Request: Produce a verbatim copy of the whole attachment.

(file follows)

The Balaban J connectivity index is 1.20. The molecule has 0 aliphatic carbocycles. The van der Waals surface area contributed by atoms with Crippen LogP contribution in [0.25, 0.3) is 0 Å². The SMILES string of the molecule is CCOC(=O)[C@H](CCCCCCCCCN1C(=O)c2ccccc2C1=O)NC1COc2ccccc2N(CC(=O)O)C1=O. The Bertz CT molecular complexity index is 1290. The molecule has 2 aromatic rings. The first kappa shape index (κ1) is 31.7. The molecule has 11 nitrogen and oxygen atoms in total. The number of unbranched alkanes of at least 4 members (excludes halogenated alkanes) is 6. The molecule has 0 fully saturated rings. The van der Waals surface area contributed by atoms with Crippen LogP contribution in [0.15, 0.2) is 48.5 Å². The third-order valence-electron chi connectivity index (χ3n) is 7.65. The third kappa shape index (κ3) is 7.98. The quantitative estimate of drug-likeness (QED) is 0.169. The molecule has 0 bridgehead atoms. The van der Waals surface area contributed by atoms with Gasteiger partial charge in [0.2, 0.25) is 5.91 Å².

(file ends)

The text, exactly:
The Balaban J connectivity index is 1.20. The molecule has 0 aliphatic carbocycles. The van der Waals surface area contributed by atoms with Crippen LogP contribution in [0.25, 0.3) is 0 Å². The SMILES string of the molecule is CCOC(=O)[C@H](CCCCCCCCCN1C(=O)c2ccccc2C1=O)NC1COc2ccccc2N(CC(=O)O)C1=O. The Bertz CT molecular complexity index is 1290. The molecule has 2 aromatic rings. The first kappa shape index (κ1) is 31.7. The molecule has 11 nitrogen and oxygen atoms in total. The number of unbranched alkanes of at least 4 members (excludes halogenated alkanes) is 6. The molecule has 0 fully saturated rings. The van der Waals surface area contributed by atoms with Crippen LogP contribution in [0.15, 0.2) is 48.5 Å². The third-order valence-electron chi connectivity index (χ3n) is 7.65. The third kappa shape index (κ3) is 7.98. The quantitative estimate of drug-likeness (QED) is 0.169. The molecule has 0 bridgehead atoms. The van der Waals surface area contributed by atoms with Gasteiger partial charge in [0.2, 0.25) is 5.91 Å².